Heart of the Matter: Women's Risk of Heart Disease
According to the Center for Disease Control, each year, 500,000 Americans die of heart disease, and approximately half of them are women. For the majority of women who die suddenly, they have no prior symptoms. From this we know that it is important to recognize risks that women have and encourage changes to reduce those risks. These risks start to increase at the age 55 for women, usually coinciding with the hormonal changes associated with menopause.
The three major risk factors of heart disease in women include smoking, a high LDL (the bad cholesterol), and high blood pressure. Diabetes is another major risk for heart disease, so management of the blood sugar is key to lowering risks. This is because higher blood sugars are associated with attracting cholesterol within the vessels causing blockages. Other modifiable risks include: sedentary lifestyle, poor diet, excess weight, stress and intake of more than 2 alcoholic drinks a day.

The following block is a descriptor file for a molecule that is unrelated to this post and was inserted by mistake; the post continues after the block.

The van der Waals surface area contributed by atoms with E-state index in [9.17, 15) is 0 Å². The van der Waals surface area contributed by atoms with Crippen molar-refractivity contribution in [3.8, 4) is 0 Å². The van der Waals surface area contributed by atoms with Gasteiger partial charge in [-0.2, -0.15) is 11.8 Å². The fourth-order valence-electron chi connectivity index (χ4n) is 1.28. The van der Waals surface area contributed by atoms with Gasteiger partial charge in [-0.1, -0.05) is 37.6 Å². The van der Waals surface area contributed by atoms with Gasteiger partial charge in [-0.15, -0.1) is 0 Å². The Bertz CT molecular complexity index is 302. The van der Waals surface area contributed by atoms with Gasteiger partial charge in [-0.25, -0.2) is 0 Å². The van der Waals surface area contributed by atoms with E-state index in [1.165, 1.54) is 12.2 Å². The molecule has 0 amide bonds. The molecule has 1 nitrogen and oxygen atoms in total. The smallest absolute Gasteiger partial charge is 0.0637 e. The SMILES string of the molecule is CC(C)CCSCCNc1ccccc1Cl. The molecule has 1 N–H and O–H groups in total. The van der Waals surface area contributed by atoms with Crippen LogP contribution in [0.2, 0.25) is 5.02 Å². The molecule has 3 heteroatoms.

Getting your blood pressure checked, a physical exam, and fasting cholesterol test are important in identifying your unique risks of heart disease, having a heart attack or even a stroke. During your appointment you can discuss your personal health, your family health, and lifestyle risks.
Lastly, the American Heart Association recommends a lifestyle that promotes heart health. A diet low in trans fats, saturated fats, and salt is important. Replacing these with whole grains, fruits and vegetables are a great goal for the healthy diet. Movement is also very important in reducing the risks of heart disease. For adults, physical exercise (such as walking) 150 minutes a week, and two sessions of weight training of resistance training a week not only reduces the risks for heart disease, but it is also beneficial in preventing osteoporosis. Women should limit their alcohol intake to one drink a day, while men should limit it to two. The benefits of stopping all smoking is also key in reducing the risk of heart disease and sudden death.
Heart disease is responsible for one in four deaths of females. Know your risks. Know your numbers. Take the steps toward a healthier lifestyle.